A fantastic tune from the album is Everything That Lives Laments, starting with a prayer-like melody, followed by an interlude by Charlie Haden and then into the tune proper. Excellent solos by Dewey Redman here. Keith Jarrett reminisced about playing with Redman: “When he was on, he was definitely on. He was afraid that he was incompetent to play on chords. And one night, we’re playing one of my pieces, on which he never plays on the chords. And all of a sudden I’m noticing, wait, he’s playing on these chords, and not only is he playing on them, it’s like he’s done this for his whole life. It’s the only time it ever happened. And we came off the stage, and I said to Dewey, ‘What the hell… what was that, man!’ He said, ‘Well, Don Byas died today. I just felt Don’s spirit.’ Yeah. He played the shit out of the chords. He just played like he never had a problem with chords in his life.”
An interesting link between the ECM label and the quartet’s recordings for Impulse is sound engineer Tony May, Manfred Eicher’s go to engineer when an ECM recording was made in New York. Tony May engineered all of the Quartet’s recordings for Impulse, a total of 7 albums. Tony May’s engineering credits can be found on some of ECM’s best albums from the period, including Chick Corea’s first Return to Forever album, Dave Holland’s Conference of the Birds and John Abercrombie’s Timeless. He branched out of the jazz idiom to engineer many fantastic albums, including Van Morrison’s Moondance, recorded in 1969 and released in 1970. Keith Jarrett’s quartet next two albums were recorded for ECM, but not with Tony May as they were recorded in Europe.
We come to 1976, the most prolific one for the band as far as recording output, yet the most tumultuous as well. Sadly, at the end of that year the band disintegrated, but before we get to that point we have four more albums in front of us.
The first two were recorded for the ECM label and released after Keith Jarrett was off his contract with Impulse Records. In April of 1976 the band entered Tonstudio Bauer in Ludwigsburg and recorded the album The Survivor’s Suite. This is a unique album in the band’s output for a number of reasons. It is the only one the quartet recorded for ECM in a recording studio, benefiting from the legendary ECM sound.
The album lacks the frantic moments many of the group’s albums reach at times when it sounds as if each player is pulling into a different direction. The music sounds more composed throughout and performed at slow to medium speed. The album is split into two long pieces, each taking a full side of the LP. Here is a taste from the first piece Beginning:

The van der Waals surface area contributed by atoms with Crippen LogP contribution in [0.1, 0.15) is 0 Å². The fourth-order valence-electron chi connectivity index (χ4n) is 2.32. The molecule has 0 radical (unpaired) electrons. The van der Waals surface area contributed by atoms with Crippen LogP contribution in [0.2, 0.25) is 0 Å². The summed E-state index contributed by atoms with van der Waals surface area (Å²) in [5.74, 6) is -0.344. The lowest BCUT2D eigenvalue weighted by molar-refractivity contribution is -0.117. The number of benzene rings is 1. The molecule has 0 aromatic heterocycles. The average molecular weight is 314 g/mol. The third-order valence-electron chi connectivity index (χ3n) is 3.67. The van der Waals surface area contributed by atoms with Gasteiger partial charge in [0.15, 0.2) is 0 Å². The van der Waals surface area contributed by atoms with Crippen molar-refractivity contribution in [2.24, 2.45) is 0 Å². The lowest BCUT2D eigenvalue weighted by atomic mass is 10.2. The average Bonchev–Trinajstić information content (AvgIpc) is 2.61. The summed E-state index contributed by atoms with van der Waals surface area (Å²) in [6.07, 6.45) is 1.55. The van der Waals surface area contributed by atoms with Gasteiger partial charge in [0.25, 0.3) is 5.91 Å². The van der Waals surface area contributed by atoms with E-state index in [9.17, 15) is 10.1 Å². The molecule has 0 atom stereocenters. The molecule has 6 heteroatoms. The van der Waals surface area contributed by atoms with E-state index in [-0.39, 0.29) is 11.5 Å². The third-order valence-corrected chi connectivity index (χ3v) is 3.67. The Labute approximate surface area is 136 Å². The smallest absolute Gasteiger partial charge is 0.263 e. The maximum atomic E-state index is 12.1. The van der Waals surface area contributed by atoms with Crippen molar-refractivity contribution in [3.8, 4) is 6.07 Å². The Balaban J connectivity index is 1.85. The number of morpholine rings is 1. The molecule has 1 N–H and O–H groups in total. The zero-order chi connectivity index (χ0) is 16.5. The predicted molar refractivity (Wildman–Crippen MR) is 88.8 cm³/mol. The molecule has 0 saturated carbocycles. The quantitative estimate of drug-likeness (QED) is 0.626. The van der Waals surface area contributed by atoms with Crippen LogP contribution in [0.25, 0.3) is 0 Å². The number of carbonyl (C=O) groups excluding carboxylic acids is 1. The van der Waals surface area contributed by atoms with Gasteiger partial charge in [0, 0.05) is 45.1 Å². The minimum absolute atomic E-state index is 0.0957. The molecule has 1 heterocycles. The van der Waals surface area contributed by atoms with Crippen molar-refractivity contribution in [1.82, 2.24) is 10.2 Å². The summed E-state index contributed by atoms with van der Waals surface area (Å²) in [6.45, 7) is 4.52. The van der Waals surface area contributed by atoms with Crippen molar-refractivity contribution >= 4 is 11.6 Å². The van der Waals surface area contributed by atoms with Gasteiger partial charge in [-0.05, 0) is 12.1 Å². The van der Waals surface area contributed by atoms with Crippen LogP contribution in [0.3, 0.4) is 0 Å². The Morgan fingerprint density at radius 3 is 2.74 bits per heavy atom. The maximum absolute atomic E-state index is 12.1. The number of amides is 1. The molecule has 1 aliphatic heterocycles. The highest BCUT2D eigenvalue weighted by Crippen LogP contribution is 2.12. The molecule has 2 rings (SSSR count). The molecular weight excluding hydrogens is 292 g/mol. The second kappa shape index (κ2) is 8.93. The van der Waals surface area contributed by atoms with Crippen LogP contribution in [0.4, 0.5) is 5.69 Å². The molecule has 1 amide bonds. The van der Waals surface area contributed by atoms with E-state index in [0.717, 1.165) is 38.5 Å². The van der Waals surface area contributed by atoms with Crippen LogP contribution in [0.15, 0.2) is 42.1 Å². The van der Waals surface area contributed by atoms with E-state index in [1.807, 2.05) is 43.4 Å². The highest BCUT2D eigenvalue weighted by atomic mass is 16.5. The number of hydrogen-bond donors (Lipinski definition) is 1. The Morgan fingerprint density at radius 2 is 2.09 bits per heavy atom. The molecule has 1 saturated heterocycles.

In an interview with Stuart Nicholson in 2009 Jarrett told this story about the music that was written for the album: “The whole music of The Survivor’s Suite was written specifically for Avery Fisher Hall in New York, because I knew we were going to play there, I think it was opposite Monk as part of the festival (The quartet played that venue on July 3, 1975 in a shared bill with Oregon and Thelonious Monk’s quartet). I knew from playing in Avery Fisher Hall many times the sound was not precise enough onstage to play fast tempos, the sound got blurred – so I decided to write the music for that evening. So there was a rationale to that, but I think very few people would ever say, ‘Would you conceive, Mr. Jarrett, of writing for a specific hall?’ I probably would say, ‘No.’ But the answer lies in the fact that I knew the hall to be very poor for certain kinds of things and if you listen to The Survivor’s Suite you’ll notice there are no fast tempos.”
And a section from the second piece, Conclusion:
The band recorded one more album for ECM a month later, but this time it was a different recording experience for Jarrett altogether. For some time he had to put up with Dewey Redman’s tardiness. The sax player was always late to rehearsals, but on this occasion it impacted a live performance situation. In May 1976 the band performed at Theater am Kornmarkt in Bregenz, Austria, a night recorded for ECM, later to be released as the album Eyes of the Heart. Jarrett on that night: “The long piano intro on Eyes of the Heart? That wasn’t supposed to be there. I had to keep playing because one of the other guys wasn’t on stage when he was supposed to be!”
The culprit? You guessed. Jarret continues: “Dewey Redman has a melody at a certain time, then he doesn’t, then he has a solo. Well, Dewey played the first melody then went off stage. I thought he was changing his reed or something. And then when his next entrance came, he wasn’t on stage. Meanwhile I was trying to find a way to vamp long enough so that he could find his way back to the stage. Afterwards I said to Dewey, ‘by the way, why did you go off stage?’ And he replied, ‘Oh, I just went off to get a glass of wine.’ This was not a club situation either!”
3 minutes into the track Jarrett starts vamping, stalling for 7 minutes until Redman shows up on stage, to full applause, no less. Somehow it all hangs together. This band sounded good even when killing time. Here is a section from side 2:
The group completed a European tour in May of 1976 and this was pretty much it for their live performances. Keith Jarrett focused for the rest of the year on solo piano concerts, and a short US and Canada tour to perform the Arbour Zena music live. He knew that the band was coming to an end, but he had two more albums to deliver to Impulse and he booked three recording days in October 1976. This time he took a different approach to generating material for the sessions: “I wanted to find a musically valid way, one that I would not regret later, to get the energy and finish the job – and that was to give everyone else the opportunity to write.”